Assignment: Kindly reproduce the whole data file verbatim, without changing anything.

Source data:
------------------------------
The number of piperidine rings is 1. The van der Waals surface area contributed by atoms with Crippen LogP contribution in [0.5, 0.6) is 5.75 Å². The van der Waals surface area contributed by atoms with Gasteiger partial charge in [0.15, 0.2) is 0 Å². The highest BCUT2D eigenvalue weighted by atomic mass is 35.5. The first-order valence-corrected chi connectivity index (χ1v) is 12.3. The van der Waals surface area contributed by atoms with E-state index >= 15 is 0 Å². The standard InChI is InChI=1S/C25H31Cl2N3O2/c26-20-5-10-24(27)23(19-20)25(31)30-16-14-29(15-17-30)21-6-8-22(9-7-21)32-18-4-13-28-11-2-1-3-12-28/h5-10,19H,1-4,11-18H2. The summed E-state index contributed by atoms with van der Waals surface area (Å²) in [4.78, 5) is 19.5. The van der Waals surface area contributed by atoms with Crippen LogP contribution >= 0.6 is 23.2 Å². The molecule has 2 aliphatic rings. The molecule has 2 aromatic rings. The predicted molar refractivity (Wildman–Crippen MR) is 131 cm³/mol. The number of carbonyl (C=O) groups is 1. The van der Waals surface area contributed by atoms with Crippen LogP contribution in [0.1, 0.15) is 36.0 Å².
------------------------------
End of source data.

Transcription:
The number of piperidine rings is 1. The van der Waals surface area contributed by atoms with Crippen LogP contribution in [0.5, 0.6) is 5.75 Å². The van der Waals surface area contributed by atoms with Gasteiger partial charge in [0.15, 0.2) is 0 Å². The highest BCUT2D eigenvalue weighted by atomic mass is 35.5. The first-order valence-corrected chi connectivity index (χ1v) is 12.3. The van der Waals surface area contributed by atoms with E-state index >= 15 is 0 Å². The standard InChI is InChI=1S/C25H31Cl2N3O2/c26-20-5-10-24(27)23(19-20)25(31)30-16-14-29(15-17-30)21-6-8-22(9-7-21)32-18-4-13-28-11-2-1-3-12-28/h5-10,19H,1-4,11-18H2. The summed E-state index contributed by atoms with van der Waals surface area (Å²) in [4.78, 5) is 19.5. The van der Waals surface area contributed by atoms with Crippen LogP contribution >= 0.6 is 23.2 Å². The molecule has 2 aliphatic rings. The molecule has 2 aromatic rings. The predicted molar refractivity (Wildman–Crippen MR) is 131 cm³/mol. The number of carbonyl (C=O) groups is 1. The van der Waals surface area contributed by atoms with Crippen LogP contribution in [0.1, 0.15) is 36.0 Å².